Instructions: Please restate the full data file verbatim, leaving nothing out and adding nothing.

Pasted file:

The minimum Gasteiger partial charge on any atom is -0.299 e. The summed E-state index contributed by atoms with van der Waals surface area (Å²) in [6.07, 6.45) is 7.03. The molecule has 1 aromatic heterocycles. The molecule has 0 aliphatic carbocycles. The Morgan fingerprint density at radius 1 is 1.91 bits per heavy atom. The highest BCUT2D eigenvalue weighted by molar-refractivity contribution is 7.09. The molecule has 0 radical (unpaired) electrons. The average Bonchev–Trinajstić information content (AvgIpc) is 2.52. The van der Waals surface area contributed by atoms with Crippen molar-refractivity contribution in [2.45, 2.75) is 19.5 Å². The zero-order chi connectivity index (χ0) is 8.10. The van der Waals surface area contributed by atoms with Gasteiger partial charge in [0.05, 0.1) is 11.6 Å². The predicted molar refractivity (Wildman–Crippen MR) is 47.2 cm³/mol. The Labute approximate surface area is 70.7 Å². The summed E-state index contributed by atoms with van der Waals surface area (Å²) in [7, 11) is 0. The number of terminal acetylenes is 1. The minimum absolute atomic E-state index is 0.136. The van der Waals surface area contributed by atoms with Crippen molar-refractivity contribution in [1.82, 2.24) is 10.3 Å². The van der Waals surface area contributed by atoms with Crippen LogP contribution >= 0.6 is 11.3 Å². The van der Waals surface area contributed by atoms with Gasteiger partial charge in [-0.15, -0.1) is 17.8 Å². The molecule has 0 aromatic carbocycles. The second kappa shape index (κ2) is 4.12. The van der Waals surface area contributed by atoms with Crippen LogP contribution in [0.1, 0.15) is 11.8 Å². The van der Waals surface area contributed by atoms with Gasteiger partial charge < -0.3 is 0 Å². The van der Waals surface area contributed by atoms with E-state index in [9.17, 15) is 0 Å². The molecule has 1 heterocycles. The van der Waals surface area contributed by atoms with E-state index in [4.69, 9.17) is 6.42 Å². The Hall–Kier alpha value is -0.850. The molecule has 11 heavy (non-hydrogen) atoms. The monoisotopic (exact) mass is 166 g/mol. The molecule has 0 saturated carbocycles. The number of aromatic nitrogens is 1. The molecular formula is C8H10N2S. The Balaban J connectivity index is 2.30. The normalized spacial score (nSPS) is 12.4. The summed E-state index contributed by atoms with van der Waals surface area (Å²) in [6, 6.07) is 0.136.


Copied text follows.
The minimum Gasteiger partial charge on any atom is -0.299 e. The summed E-state index contributed by atoms with van der Waals surface area (Å²) in [6.07, 6.45) is 7.03. The molecule has 1 aromatic heterocycles. The molecule has 0 aliphatic carbocycles. The Morgan fingerprint density at radius 1 is 1.91 bits per heavy atom. The highest BCUT2D eigenvalue weighted by molar-refractivity contribution is 7.09. The molecule has 0 radical (unpaired) electrons. The average Bonchev–Trinajstić information content (AvgIpc) is 2.52. The van der Waals surface area contributed by atoms with Crippen molar-refractivity contribution in [2.45, 2.75) is 19.5 Å². The zero-order chi connectivity index (χ0) is 8.10. The van der Waals surface area contributed by atoms with Gasteiger partial charge in [0.05, 0.1) is 11.6 Å². The predicted molar refractivity (Wildman–Crippen MR) is 47.2 cm³/mol. The Labute approximate surface area is 70.7 Å². The summed E-state index contributed by atoms with van der Waals surface area (Å²) in [7, 11) is 0. The number of terminal acetylenes is 1. The minimum absolute atomic E-state index is 0.136. The van der Waals surface area contributed by atoms with Crippen molar-refractivity contribution in [1.82, 2.24) is 10.3 Å². The van der Waals surface area contributed by atoms with Crippen LogP contribution >= 0.6 is 11.3 Å². The van der Waals surface area contributed by atoms with Gasteiger partial charge in [-0.15, -0.1) is 17.8 Å². The molecule has 0 aromatic carbocycles. The second kappa shape index (κ2) is 4.12. The van der Waals surface area contributed by atoms with Crippen LogP contribution in [0.1, 0.15) is 11.8 Å². The van der Waals surface area contributed by atoms with Gasteiger partial charge < -0.3 is 0 Å². The van der Waals surface area contributed by atoms with E-state index in [9.17, 15) is 0 Å². The molecule has 1 heterocycles. The van der Waals surface area contributed by atoms with E-state index in [4.69, 9.17) is 6.42 Å². The Hall–Kier alpha value is -0.850. The molecule has 11 heavy (non-hydrogen) atoms. The monoisotopic (exact) mass is 166 g/mol. The molecule has 0 saturated carbocycles. The number of aromatic nitrogens is 1. The molecular formula is C8H10N2S. The Balaban J connectivity index is 2.30. The normalized spacial score (nSPS) is 12.4. The summed E-state index contributed by atoms with van der Waals surface area (Å²) in [6, 6.07) is 0.136.